We Happy Few’s alpha gameplay confirms that the indie title offers a unique survival experience, but it’s too early to say if the game will connect with mainstream audiences.

In a year filled with sequels, remakes, and remasters; We Happy Few’s E3 gameplay demo was a welcome dose of originality. The game maybe looked a bit too much like BioShock for a title not being developed by 2K, but gamers were still intrigued. Just a few months later we now have access to an early alpha build of We Happy Few and went hands-on with the game to see if it is able to forge its own identity.

For those unfamiliar, We Happy Few is an upcoming first-person survival horror game developed by Compulsion Games. The game takes place in a dystopian version of 1960’s England that seems to be heavily influenced by works like 1984 and Brave New World. Players take control of a citizen who has gone off his government issued meds, called Joy, and begins to see the ugly truth behind society.

The game’s alpha makes it very clear that this is an early build and, in terms of story, players really don’t have much to see aside from the same intense introduction that aired during E3 2016. There is only one playable protagonist in the alpha, but the game’s procedurally generated world is available to explore.

The intro gameplay is fantastic and creates the premise for an incredibly interesting and terrifying world. If the rest of the game’s narrative is as compelling as those opening scenes, then the game will likely provide one of the year’s most unique and intense campaigns. That said, the existing gameplay leaves lots of room for improvement, which will hopefully be implemented before the final launch.

Contrary to the story-heavy introduction, We Happy Few’s current build plays like much more of a survival game, like DayZ, than an adventure horror game with RPG elements. The game requires the player to keep a vigilant eye on sleep, hunger, and thirst meters if they don’t want the protagonist to lose motor skills or eventually die of dehydration. The survival mechanics are a fun component, but all three of the meters seem to drain at an alarming rate (way too fast to be fun). This constant need to search out a clear drink of water or find some rotting fruit to consume makes it very difficult to enjoy exploring the game’s unique world.

There are a few zones available in the alpha, the first of which is the slums of the city and is full of shady characters (similar to BioShock’s) who will attack the player almost immediately if he gets in their way. The alpha doesn’t spend any time on a tutorial level, so players must master the combat system through trial and error, all while hunting down resources to stay alive and completing whichever quest is currently active. Subsequent zones take the protagonist into the heart of the city, where citizens are pumped full of Joy, and introduces the need to embrace basic stealth mechanics like crouch and hide. The police get extra vigilante once the sun goes down (sound familiar survival fans?), so although it’s a better time to hide in the shadows, it may be safest to take a nap in the safe house in the evening.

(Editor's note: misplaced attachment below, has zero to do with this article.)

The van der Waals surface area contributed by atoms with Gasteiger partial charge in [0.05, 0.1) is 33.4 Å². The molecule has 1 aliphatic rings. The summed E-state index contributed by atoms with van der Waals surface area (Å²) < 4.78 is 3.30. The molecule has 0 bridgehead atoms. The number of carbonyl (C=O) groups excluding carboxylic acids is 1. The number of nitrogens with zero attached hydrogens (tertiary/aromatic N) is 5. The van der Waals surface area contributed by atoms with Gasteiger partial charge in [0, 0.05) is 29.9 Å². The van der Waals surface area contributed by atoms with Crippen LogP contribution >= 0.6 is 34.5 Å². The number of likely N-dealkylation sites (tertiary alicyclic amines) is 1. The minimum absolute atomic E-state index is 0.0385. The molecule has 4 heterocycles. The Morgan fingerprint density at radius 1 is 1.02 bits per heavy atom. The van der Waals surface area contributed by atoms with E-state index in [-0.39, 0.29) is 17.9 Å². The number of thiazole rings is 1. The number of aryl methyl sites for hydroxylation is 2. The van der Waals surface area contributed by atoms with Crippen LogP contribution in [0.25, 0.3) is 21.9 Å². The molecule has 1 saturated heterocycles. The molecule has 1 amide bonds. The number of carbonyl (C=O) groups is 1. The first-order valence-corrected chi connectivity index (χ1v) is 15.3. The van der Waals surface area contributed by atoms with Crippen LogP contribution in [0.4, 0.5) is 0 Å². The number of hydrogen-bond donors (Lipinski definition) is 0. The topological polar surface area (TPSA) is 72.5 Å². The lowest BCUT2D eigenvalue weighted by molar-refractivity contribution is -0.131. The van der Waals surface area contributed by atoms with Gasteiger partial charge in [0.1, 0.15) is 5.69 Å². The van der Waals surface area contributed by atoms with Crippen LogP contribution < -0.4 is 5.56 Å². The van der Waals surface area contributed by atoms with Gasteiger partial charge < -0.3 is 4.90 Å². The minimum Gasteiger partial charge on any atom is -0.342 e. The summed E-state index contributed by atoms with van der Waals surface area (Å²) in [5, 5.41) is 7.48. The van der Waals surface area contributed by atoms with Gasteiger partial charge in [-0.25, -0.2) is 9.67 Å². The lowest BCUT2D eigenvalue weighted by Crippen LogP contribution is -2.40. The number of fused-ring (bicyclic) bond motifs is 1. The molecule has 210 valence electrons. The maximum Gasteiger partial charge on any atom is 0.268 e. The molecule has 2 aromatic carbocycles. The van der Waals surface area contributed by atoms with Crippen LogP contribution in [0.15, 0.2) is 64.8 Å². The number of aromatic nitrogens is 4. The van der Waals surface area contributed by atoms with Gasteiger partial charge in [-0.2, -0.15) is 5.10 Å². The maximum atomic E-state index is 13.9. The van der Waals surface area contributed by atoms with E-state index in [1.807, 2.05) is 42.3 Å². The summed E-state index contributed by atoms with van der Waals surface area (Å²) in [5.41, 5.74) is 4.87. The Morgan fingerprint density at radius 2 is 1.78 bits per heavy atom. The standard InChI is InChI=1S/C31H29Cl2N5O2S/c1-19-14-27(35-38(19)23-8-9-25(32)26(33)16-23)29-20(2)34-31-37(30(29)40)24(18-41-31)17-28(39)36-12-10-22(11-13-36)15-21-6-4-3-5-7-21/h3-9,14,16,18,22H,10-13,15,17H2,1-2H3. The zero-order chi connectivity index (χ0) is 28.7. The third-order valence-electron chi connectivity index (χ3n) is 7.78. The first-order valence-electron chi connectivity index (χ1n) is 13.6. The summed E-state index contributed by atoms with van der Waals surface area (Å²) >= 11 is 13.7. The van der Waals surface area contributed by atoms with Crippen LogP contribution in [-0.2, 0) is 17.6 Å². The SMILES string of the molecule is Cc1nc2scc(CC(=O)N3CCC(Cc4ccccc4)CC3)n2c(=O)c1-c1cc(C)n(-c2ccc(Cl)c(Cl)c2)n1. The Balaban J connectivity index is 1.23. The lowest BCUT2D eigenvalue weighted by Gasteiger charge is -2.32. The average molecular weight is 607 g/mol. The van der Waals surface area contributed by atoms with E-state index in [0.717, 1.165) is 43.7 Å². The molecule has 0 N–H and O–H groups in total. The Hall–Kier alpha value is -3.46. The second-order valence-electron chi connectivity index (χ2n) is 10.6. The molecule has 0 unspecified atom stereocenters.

The game comes with two play modes, permadeath or regular, and at this point the permadeath options seems impossible for the average gamer. The permadeath mode will be great for Twitch streamers and speedrunners, but early on we were dying frequently enough that it seems like a very foolish mode to pick for players who want to make it out of the first zone alive.

For players who make it through the basics and get the hang of things, the game seems like it will be very deep and have a lot to offer for fans of the survival genre. The crafting mode offers plenty of motivation to leave the safe houses and raid the dangerous zones for materials. Pulling up the menu to check on inventory or the map doesn’t freeze the game though, so prepare to watch your thirst meter move painfully fast while sorting through your bags or to get attacked by crazy citizens while looking at the map.

At this point in its development, We Happy Few feels like it has a lot to offer fans of true survival games, but not very much to win over gamers looking for a more traditional narrative experience. It’s possible that the game’s missing story elements will help provide a more familiar gameplay experience for fans of games like BioShock or Resident Evil, but for now We Happy Few seems like it will appeal more to the DayZ or Minecraft Survival Mode crowd.

We Happy Few will be available for Xbox One and PC.